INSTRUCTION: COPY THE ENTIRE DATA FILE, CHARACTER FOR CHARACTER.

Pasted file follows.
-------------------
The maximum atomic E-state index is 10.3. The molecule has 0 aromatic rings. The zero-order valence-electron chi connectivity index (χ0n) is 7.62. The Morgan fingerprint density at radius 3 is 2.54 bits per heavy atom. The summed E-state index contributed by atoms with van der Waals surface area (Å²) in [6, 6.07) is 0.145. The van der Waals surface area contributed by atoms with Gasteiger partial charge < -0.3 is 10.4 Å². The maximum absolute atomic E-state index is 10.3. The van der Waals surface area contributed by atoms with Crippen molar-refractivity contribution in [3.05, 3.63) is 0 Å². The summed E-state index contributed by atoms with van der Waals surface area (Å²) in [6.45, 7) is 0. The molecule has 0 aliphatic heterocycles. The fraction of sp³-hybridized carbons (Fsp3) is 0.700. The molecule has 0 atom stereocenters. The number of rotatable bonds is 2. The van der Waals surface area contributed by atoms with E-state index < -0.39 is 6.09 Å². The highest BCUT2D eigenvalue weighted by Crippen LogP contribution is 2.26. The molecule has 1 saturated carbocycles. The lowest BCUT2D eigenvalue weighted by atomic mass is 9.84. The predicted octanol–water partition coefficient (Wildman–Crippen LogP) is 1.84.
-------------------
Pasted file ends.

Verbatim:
The maximum atomic E-state index is 10.3. The molecule has 0 aromatic rings. The zero-order valence-electron chi connectivity index (χ0n) is 7.62. The Morgan fingerprint density at radius 3 is 2.54 bits per heavy atom. The summed E-state index contributed by atoms with van der Waals surface area (Å²) in [6, 6.07) is 0.145. The van der Waals surface area contributed by atoms with Gasteiger partial charge < -0.3 is 10.4 Å². The maximum absolute atomic E-state index is 10.3. The van der Waals surface area contributed by atoms with Crippen molar-refractivity contribution in [3.05, 3.63) is 0 Å². The summed E-state index contributed by atoms with van der Waals surface area (Å²) in [6.45, 7) is 0. The molecule has 0 aliphatic heterocycles. The fraction of sp³-hybridized carbons (Fsp3) is 0.700. The molecule has 0 atom stereocenters. The number of rotatable bonds is 2. The van der Waals surface area contributed by atoms with E-state index < -0.39 is 6.09 Å². The highest BCUT2D eigenvalue weighted by Crippen LogP contribution is 2.26. The molecule has 1 saturated carbocycles. The lowest BCUT2D eigenvalue weighted by atomic mass is 9.84. The predicted octanol–water partition coefficient (Wildman–Crippen LogP) is 1.84.